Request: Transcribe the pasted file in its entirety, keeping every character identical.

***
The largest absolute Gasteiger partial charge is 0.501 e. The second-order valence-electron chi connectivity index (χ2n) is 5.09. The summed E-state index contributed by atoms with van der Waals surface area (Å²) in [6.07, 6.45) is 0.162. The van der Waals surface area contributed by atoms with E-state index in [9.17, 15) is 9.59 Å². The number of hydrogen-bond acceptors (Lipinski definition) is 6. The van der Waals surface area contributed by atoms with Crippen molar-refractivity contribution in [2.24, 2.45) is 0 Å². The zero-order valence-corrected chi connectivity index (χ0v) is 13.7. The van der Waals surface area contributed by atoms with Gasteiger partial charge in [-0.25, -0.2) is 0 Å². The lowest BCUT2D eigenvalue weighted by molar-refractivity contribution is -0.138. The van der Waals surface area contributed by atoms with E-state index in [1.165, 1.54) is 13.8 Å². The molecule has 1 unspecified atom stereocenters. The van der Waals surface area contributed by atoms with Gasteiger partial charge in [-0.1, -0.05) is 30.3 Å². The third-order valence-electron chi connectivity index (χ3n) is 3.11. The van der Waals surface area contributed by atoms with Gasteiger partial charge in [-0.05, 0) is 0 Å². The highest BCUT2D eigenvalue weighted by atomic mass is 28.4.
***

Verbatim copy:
The largest absolute Gasteiger partial charge is 0.501 e. The second-order valence-electron chi connectivity index (χ2n) is 5.09. The summed E-state index contributed by atoms with van der Waals surface area (Å²) in [6.07, 6.45) is 0.162. The van der Waals surface area contributed by atoms with E-state index in [9.17, 15) is 9.59 Å². The number of hydrogen-bond acceptors (Lipinski definition) is 6. The van der Waals surface area contributed by atoms with Crippen molar-refractivity contribution in [2.24, 2.45) is 0 Å². The zero-order valence-corrected chi connectivity index (χ0v) is 13.7. The van der Waals surface area contributed by atoms with Gasteiger partial charge in [-0.25, -0.2) is 0 Å². The lowest BCUT2D eigenvalue weighted by molar-refractivity contribution is -0.138. The van der Waals surface area contributed by atoms with E-state index in [1.165, 1.54) is 13.8 Å². The molecule has 1 unspecified atom stereocenters. The van der Waals surface area contributed by atoms with Gasteiger partial charge in [-0.1, -0.05) is 30.3 Å². The third-order valence-electron chi connectivity index (χ3n) is 3.11. The van der Waals surface area contributed by atoms with Gasteiger partial charge in [-0.05, 0) is 0 Å². The highest BCUT2D eigenvalue weighted by atomic mass is 28.4.